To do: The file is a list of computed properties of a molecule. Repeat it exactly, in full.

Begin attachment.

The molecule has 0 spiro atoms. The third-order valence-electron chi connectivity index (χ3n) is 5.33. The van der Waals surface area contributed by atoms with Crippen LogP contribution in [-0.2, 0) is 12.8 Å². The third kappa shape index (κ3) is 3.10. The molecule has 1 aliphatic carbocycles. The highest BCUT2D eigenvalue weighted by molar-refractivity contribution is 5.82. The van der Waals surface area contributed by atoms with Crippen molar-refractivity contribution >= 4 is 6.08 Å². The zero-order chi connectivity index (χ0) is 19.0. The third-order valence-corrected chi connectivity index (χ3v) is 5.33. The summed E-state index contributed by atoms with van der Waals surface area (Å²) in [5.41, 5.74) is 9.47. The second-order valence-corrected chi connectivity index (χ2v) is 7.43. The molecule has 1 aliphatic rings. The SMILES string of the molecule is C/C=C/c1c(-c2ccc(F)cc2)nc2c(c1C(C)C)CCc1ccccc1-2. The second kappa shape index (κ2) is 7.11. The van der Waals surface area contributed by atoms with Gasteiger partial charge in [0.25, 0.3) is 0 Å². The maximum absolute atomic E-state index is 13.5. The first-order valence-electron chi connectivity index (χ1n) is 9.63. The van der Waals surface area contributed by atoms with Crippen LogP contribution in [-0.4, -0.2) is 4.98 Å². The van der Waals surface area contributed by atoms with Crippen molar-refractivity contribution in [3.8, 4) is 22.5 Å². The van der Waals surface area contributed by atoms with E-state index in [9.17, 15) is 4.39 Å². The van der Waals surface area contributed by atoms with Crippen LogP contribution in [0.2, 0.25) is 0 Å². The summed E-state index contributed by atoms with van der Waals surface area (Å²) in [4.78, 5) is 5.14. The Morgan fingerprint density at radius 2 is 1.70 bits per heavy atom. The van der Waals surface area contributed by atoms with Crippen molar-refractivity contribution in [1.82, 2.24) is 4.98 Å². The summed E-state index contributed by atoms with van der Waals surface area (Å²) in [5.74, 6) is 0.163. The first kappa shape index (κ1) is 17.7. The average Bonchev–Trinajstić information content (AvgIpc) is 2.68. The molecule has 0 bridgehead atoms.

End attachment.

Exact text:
The molecule has 0 spiro atoms. The third-order valence-electron chi connectivity index (χ3n) is 5.33. The van der Waals surface area contributed by atoms with Crippen LogP contribution in [-0.2, 0) is 12.8 Å². The third kappa shape index (κ3) is 3.10. The molecule has 1 aliphatic carbocycles. The highest BCUT2D eigenvalue weighted by molar-refractivity contribution is 5.82. The van der Waals surface area contributed by atoms with Crippen molar-refractivity contribution >= 4 is 6.08 Å². The zero-order chi connectivity index (χ0) is 19.0. The third-order valence-corrected chi connectivity index (χ3v) is 5.33. The summed E-state index contributed by atoms with van der Waals surface area (Å²) in [5.41, 5.74) is 9.47. The second-order valence-corrected chi connectivity index (χ2v) is 7.43. The molecule has 1 aliphatic rings. The SMILES string of the molecule is C/C=C/c1c(-c2ccc(F)cc2)nc2c(c1C(C)C)CCc1ccccc1-2. The second kappa shape index (κ2) is 7.11. The van der Waals surface area contributed by atoms with Gasteiger partial charge in [0.25, 0.3) is 0 Å². The maximum absolute atomic E-state index is 13.5. The first-order valence-electron chi connectivity index (χ1n) is 9.63. The van der Waals surface area contributed by atoms with Crippen LogP contribution in [-0.4, -0.2) is 4.98 Å². The van der Waals surface area contributed by atoms with Crippen molar-refractivity contribution in [3.8, 4) is 22.5 Å². The van der Waals surface area contributed by atoms with E-state index in [9.17, 15) is 4.39 Å². The van der Waals surface area contributed by atoms with Crippen LogP contribution in [0.2, 0.25) is 0 Å². The summed E-state index contributed by atoms with van der Waals surface area (Å²) in [4.78, 5) is 5.14. The Morgan fingerprint density at radius 2 is 1.70 bits per heavy atom. The van der Waals surface area contributed by atoms with Crippen molar-refractivity contribution in [1.82, 2.24) is 4.98 Å². The summed E-state index contributed by atoms with van der Waals surface area (Å²) in [5.74, 6) is 0.163. The first kappa shape index (κ1) is 17.7. The average Bonchev–Trinajstić information content (AvgIpc) is 2.68. The molecule has 0 bridgehead atoms.